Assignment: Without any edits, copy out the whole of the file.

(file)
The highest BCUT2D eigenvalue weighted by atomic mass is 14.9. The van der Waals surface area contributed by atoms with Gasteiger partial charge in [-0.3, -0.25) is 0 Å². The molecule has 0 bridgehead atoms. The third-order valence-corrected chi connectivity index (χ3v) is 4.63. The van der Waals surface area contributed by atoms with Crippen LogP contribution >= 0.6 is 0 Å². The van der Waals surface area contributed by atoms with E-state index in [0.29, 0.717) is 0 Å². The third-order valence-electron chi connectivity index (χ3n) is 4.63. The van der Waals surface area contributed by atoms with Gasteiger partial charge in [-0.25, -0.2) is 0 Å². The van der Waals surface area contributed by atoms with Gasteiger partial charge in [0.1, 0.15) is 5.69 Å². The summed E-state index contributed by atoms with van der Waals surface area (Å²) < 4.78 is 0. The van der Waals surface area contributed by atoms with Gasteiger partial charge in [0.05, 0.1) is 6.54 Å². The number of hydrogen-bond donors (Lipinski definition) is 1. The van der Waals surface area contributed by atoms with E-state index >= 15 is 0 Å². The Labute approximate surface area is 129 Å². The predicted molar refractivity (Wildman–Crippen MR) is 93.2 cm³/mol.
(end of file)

The highest BCUT2D eigenvalue weighted by atomic mass is 14.9. The van der Waals surface area contributed by atoms with Gasteiger partial charge in [-0.3, -0.25) is 0 Å². The molecule has 0 bridgehead atoms. The third-order valence-corrected chi connectivity index (χ3v) is 4.63. The van der Waals surface area contributed by atoms with Crippen LogP contribution >= 0.6 is 0 Å². The van der Waals surface area contributed by atoms with E-state index in [0.29, 0.717) is 0 Å². The third-order valence-electron chi connectivity index (χ3n) is 4.63. The van der Waals surface area contributed by atoms with Gasteiger partial charge in [-0.25, -0.2) is 0 Å². The van der Waals surface area contributed by atoms with Gasteiger partial charge in [0.1, 0.15) is 5.69 Å². The summed E-state index contributed by atoms with van der Waals surface area (Å²) < 4.78 is 0. The van der Waals surface area contributed by atoms with Gasteiger partial charge in [0.05, 0.1) is 6.54 Å². The number of hydrogen-bond donors (Lipinski definition) is 1. The van der Waals surface area contributed by atoms with E-state index >= 15 is 0 Å². The Labute approximate surface area is 129 Å². The predicted molar refractivity (Wildman–Crippen MR) is 93.2 cm³/mol.